176349 Postpartum depression risk in African American and Hispanic adolescent mothers

Tuesday, October 28, 2008: 11:06 AM

Kathy S. Katz, PhD , Department of Pediatrics, Georgetown University Medical Center, Washington, DC
Margaret Rodan, ScD , Department of Pediatrics, Georgetown University Medical Center, Washington, DC
Kristine M. Andrews, PhD , Department of Pediatrics, Georgetown University Medical Center, Washington, DC
Renee Milligan, PhD , School of Nursing, Johns Hopkins University, Baltimore, MD
Lauren Courtney, MPH , RTI-International, Washington, DC
Sylvia Tan, MS , Research Triangle Institute, Washington, DC
M. Nabil El-Khorazaty, PhD , Statistics and Epidemiology Unit, RTI International, Rockville, MD
Siva Subramanian, MD , Division of Neonatology, Georgetown University Medical Center, Washington, DC

Depression is under-diagnosed in minority women. Maternal depression puts infants and mothers at risk. Little is known about risks that predispose minority adolescent mothers to postpartum depression(PPD). Identification of risks associated with PPD in this population may allow early intervention and reduce adverse outcomes.


To identify risk factors associated with PPD in minority teen mothers.


African American and Hispanic teens (n= 187), ages 15-19, were interviewed during pregnancy and postpartum. Analysis of baseline data of an RCT to reduce repeat teen pregnancy is reported. Measures of depressive symptomatology (Patient Health Questionnaire), relationships, social support and risk behaviors were analyzed.


At postpartum, 28% of the adolescent mothers presented with PPD symptomatology. Depressed teens had higher rates of sexual abuse (OR=2.2, 95% CI 1.1-4.4), family violence (OR=2.3, CI 1.1-4.7), conflict with her boyfriend (OR 8.0, CI 3.8-16.7), and weekly marijuana use before pregnancy (OR=2.3, CI 1.1-4.7) than non-depressed teens. In the reduced logistic regression model, conflict with boyfriend remained the strongest predictor of depression (OR 8.9, CI 4.1-19.4). No differences were found for age, ethnicity, social support, school attendance, or pregnancy intention between depressed and non-depressed teens.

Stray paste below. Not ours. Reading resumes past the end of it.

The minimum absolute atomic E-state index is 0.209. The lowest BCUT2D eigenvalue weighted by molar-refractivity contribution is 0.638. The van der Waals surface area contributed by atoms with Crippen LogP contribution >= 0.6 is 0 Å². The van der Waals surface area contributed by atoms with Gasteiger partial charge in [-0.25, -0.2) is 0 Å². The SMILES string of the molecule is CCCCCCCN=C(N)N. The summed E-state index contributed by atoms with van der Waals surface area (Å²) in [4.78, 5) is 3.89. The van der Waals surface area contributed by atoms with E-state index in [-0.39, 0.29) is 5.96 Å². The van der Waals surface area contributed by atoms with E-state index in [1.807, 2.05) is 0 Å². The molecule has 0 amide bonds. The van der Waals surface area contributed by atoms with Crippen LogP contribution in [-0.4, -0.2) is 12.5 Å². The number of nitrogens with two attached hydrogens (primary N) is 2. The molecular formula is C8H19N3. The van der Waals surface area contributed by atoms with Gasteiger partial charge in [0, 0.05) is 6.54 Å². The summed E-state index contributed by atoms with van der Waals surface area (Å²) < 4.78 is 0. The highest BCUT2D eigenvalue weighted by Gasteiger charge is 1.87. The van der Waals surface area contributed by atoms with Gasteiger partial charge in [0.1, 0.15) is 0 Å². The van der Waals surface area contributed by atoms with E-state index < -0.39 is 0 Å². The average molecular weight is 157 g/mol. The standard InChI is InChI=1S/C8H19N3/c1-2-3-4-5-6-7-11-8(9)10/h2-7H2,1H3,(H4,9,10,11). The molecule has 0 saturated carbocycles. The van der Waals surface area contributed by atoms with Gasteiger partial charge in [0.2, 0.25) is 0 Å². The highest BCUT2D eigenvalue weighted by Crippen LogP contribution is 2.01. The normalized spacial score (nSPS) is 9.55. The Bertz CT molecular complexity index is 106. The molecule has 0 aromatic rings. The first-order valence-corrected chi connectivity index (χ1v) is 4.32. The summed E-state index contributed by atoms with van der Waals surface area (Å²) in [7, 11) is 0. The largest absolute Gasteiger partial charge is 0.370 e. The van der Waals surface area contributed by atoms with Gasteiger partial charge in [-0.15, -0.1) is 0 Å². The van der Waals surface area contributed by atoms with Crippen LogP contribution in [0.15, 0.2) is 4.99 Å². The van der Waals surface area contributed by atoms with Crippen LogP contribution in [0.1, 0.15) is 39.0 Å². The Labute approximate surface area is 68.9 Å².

Adolescent mothers who are in conflict with boyfriends, have been exposed to family violence and sexual abuse, and regularly used marijuana before pregnancy, are at risk for PPD. Health practitioners need to screen for depression, particularly among pregnant and postpartum teen mothers who report the above risks, and be prepared to initiate immediate interventions.

Funded by NICHD

Learning Objectives:
Upon completion participants will be able to: 1.Identify those factors that are associated with postpartum depression in teen mothers. 2.Recognize the need for depression screening in teens at risk

Keywords: Child and Adolescent Mental Health, Minority Health

Presenting author's disclosure statement:

Qualified on the content I am responsible for because: I have served as project director for a study on teen mothers for the past several years. I was involved in the data collection and analysis for this presentation
Any relevant financial relationships? No

I agree to comply with the American Public Health Association Conflict of Interest and Commercial Support Guidelines, and to disclose to the participants any off-label or experimental uses of a commercial product or service discussed in my presentation.